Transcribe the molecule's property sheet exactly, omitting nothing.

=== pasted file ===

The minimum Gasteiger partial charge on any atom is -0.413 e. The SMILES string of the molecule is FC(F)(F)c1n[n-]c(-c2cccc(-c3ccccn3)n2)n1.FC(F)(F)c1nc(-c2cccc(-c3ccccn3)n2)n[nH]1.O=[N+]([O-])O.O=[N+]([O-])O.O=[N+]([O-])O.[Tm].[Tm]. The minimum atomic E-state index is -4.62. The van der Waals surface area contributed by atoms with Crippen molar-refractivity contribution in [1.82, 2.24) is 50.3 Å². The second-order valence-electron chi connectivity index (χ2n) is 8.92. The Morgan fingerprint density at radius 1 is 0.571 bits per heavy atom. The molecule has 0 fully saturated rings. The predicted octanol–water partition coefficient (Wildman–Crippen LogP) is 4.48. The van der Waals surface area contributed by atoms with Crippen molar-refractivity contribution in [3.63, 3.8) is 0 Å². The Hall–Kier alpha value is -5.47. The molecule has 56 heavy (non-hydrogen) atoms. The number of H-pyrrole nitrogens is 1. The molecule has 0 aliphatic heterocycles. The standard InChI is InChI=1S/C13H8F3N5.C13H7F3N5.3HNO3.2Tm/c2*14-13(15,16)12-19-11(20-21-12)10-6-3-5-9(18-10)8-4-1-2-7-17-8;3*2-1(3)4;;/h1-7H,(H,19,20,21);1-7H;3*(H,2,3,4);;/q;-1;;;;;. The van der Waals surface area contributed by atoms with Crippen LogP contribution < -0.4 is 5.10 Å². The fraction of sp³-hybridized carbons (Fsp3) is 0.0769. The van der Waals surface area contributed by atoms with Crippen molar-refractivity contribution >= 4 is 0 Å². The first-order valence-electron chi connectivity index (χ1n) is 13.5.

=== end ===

The minimum Gasteiger partial charge on any atom is -0.413 e. The SMILES string of the molecule is FC(F)(F)c1n[n-]c(-c2cccc(-c3ccccn3)n2)n1.FC(F)(F)c1nc(-c2cccc(-c3ccccn3)n2)n[nH]1.O=[N+]([O-])O.O=[N+]([O-])O.O=[N+]([O-])O.[Tm].[Tm]. The minimum atomic E-state index is -4.62. The van der Waals surface area contributed by atoms with Crippen molar-refractivity contribution in [1.82, 2.24) is 50.3 Å². The second-order valence-electron chi connectivity index (χ2n) is 8.92. The Morgan fingerprint density at radius 1 is 0.571 bits per heavy atom. The molecule has 0 fully saturated rings. The predicted octanol–water partition coefficient (Wildman–Crippen LogP) is 4.48. The van der Waals surface area contributed by atoms with Crippen molar-refractivity contribution in [3.63, 3.8) is 0 Å². The Hall–Kier alpha value is -5.47. The molecule has 56 heavy (non-hydrogen) atoms. The number of H-pyrrole nitrogens is 1. The molecule has 0 aliphatic heterocycles. The standard InChI is InChI=1S/C13H8F3N5.C13H7F3N5.3HNO3.2Tm/c2*14-13(15,16)12-19-11(20-21-12)10-6-3-5-9(18-10)8-4-1-2-7-17-8;3*2-1(3)4;;/h1-7H,(H,19,20,21);1-7H;3*(H,2,3,4);;/q;-1;;;;;. The van der Waals surface area contributed by atoms with Crippen LogP contribution < -0.4 is 5.10 Å². The fraction of sp³-hybridized carbons (Fsp3) is 0.0769. The van der Waals surface area contributed by atoms with Crippen molar-refractivity contribution >= 4 is 0 Å². The first-order valence-electron chi connectivity index (χ1n) is 13.5.